Well, this won’t work anymore. AI chatbots don’t make typos, and their grammar is nearly perfect.

In fact, ChatGPT excels at writing emails — that’s what most legitimate guides suggest using it for. It is only natural that cybercriminals are also following this advice. It can also translate text into multiple languages, which makes it ideal for crafting sophisticated phishing emails that target victims anywhere in the world. 

To make things worse, while an argument can be made that better content moderation will stop the misuse of AI to write malicious code, there is no way to identify an attempt to write a fraudulent email.

Well-made phishing attacks already mimic communication from a real business. So if one tells ChatGPT to write an email on behalf of MetaMask asking the user to update their secret phrase, who’s to say it’s not an employee looking for inspiration?  

3. Cyberattacks will become more widespread as people learn to use offensive tools

One area where AI can be particularly useful is in teaching people computer fundamentals, like using the command line. Unlike googling a topic, talking to ChatGPT is like having a personal teacher: he patiently explains what you don’t understand and is ready to solve a task for you if you ask. This opens many doors for cybercriminals. For example, what if one wants to launch a DDoS attack but doesn’t know how? 

This situation is common in industries such as retail, where DDoS attacks tend to come from businesses that are competing with each other. As these are not technically proficient users, they often lack the required knowledge, such as Linux fundamentals. ChatGPT can help fill in those gaps.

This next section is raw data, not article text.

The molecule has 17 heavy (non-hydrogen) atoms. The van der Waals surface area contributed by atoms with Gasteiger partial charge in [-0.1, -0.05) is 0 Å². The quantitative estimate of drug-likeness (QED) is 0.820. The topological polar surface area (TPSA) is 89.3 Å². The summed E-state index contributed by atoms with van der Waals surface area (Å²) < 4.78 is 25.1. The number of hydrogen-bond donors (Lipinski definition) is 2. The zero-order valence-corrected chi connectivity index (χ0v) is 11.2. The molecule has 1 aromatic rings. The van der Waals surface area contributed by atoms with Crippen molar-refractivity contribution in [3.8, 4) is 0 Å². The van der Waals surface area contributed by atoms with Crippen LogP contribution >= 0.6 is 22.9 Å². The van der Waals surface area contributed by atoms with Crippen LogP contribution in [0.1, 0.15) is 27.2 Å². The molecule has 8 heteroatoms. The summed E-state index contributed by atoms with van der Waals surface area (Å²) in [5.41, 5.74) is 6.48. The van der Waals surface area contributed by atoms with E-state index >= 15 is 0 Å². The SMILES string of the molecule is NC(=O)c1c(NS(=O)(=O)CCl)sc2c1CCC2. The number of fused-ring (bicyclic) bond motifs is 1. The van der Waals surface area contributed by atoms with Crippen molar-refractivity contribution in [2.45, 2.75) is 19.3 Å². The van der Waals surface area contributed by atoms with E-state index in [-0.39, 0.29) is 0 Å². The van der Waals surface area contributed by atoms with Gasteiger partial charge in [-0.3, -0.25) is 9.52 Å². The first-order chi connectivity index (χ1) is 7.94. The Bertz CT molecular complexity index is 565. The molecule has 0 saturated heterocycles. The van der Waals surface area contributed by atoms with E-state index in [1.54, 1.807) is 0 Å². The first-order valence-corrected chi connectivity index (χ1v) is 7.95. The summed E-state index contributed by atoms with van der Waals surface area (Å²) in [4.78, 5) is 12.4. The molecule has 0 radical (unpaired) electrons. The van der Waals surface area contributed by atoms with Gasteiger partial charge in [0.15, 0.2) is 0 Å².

Let’s perform a harmless experiment to demonstrate the point by asking ChatGPT “how to test our personal server for DDoS resilience:”

The bot readily educates us about the basics of DDoS — and this is without using a jailbreak. Then, GPT goes on to give step-by-step instructions: 

Hping3 is a popular DDoS tool used by threat actors and penetration testers alike, but It’s not the most impactful. As a result, it may not be enough to take down a well-hardened website.

But small and medium businesses that lack safeguards against DDoS remain exposed, which positions them to be the most affected group if AI-assisted attacks become more widespread.

Wrapping up

I usually like to finish these articles on a positive note, but this time — it is difficult to find one.

There is an argument that since this technology is equally accessible to the good guys and the bad guys, for every advantage it gives to adversaries, there is an equal advantage for everyone else. I don’t think this is true. 

An average owner of a small business isn’t interested in technology. They don’t understand how application and system security work, nor should they have to. They haven’t heard about Yara Rules, what a WAF does, or how a UDP flood brings down a website. 

There isn’t a magic button that hardens a security perimeter. But a magic button that breaks it down? Well, that we now have. How it will impact us, remains to be seen.

Ramil Khantimirov is the CEO and co-founder of StormWall, an international cybersecurity company. He is a Ph.D. in Computer Science. Before co-founding StormWall in 2013, Ramil had vast experience in both IT architecture and management. Ramil is a recognized expert in the field of cybersecurity. He is the author of many articles on protection from DDoS attacks and the speaker at many professional conferences where he was the first to research the topic of protectability from DDoS attacks and the ways to improve it. He aims to use the maximum of his knowledge and skills to improve the safety and security of the information society by creating the technology to protect against hackers and malefactors.